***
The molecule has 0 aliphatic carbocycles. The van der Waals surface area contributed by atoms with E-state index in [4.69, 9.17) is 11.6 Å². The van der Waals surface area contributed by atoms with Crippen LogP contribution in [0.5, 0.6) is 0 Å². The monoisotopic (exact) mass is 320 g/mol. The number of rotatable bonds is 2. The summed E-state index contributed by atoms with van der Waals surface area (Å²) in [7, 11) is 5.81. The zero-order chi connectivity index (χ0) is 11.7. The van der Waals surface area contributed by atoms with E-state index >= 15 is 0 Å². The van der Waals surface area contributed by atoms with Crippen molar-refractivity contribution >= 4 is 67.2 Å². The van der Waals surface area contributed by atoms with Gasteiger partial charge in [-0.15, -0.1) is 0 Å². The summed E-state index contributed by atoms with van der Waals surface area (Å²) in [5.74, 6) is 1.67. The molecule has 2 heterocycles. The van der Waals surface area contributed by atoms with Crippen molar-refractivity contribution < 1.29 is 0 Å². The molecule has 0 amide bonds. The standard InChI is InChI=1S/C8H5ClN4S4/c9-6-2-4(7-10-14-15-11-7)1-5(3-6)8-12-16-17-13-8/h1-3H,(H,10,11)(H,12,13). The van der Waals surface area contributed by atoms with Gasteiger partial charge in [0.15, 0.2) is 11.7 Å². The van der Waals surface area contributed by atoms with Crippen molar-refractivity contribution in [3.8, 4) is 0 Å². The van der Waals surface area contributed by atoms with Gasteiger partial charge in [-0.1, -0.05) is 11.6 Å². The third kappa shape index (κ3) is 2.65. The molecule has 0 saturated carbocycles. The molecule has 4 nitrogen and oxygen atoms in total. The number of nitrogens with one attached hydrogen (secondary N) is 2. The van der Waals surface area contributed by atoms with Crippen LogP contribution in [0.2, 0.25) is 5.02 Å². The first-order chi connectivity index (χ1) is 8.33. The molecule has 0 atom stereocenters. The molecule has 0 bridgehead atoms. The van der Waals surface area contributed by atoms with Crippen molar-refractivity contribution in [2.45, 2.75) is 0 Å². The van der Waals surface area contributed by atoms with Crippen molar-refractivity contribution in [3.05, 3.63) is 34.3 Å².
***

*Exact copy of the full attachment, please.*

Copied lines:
The molecule has 0 aliphatic carbocycles. The van der Waals surface area contributed by atoms with E-state index in [4.69, 9.17) is 11.6 Å². The van der Waals surface area contributed by atoms with Crippen LogP contribution in [0.5, 0.6) is 0 Å². The monoisotopic (exact) mass is 320 g/mol. The number of rotatable bonds is 2. The summed E-state index contributed by atoms with van der Waals surface area (Å²) in [7, 11) is 5.81. The zero-order chi connectivity index (χ0) is 11.7. The van der Waals surface area contributed by atoms with E-state index >= 15 is 0 Å². The van der Waals surface area contributed by atoms with Crippen molar-refractivity contribution >= 4 is 67.2 Å². The van der Waals surface area contributed by atoms with Gasteiger partial charge in [-0.15, -0.1) is 0 Å². The summed E-state index contributed by atoms with van der Waals surface area (Å²) in [5.74, 6) is 1.67. The molecule has 2 heterocycles. The van der Waals surface area contributed by atoms with Crippen molar-refractivity contribution < 1.29 is 0 Å². The molecule has 0 amide bonds. The standard InChI is InChI=1S/C8H5ClN4S4/c9-6-2-4(7-10-14-15-11-7)1-5(3-6)8-12-16-17-13-8/h1-3H,(H,10,11)(H,12,13). The van der Waals surface area contributed by atoms with Gasteiger partial charge in [0.15, 0.2) is 11.7 Å². The van der Waals surface area contributed by atoms with Crippen molar-refractivity contribution in [3.8, 4) is 0 Å². The van der Waals surface area contributed by atoms with Gasteiger partial charge in [-0.1, -0.05) is 11.6 Å². The third kappa shape index (κ3) is 2.65. The molecule has 0 saturated carbocycles. The molecule has 4 nitrogen and oxygen atoms in total. The number of nitrogens with one attached hydrogen (secondary N) is 2. The van der Waals surface area contributed by atoms with Crippen LogP contribution in [0.2, 0.25) is 5.02 Å². The first-order chi connectivity index (χ1) is 8.33. The molecule has 0 atom stereocenters. The molecule has 0 bridgehead atoms. The van der Waals surface area contributed by atoms with Crippen molar-refractivity contribution in [2.45, 2.75) is 0 Å². The van der Waals surface area contributed by atoms with Crippen molar-refractivity contribution in [3.05, 3.63) is 34.3 Å².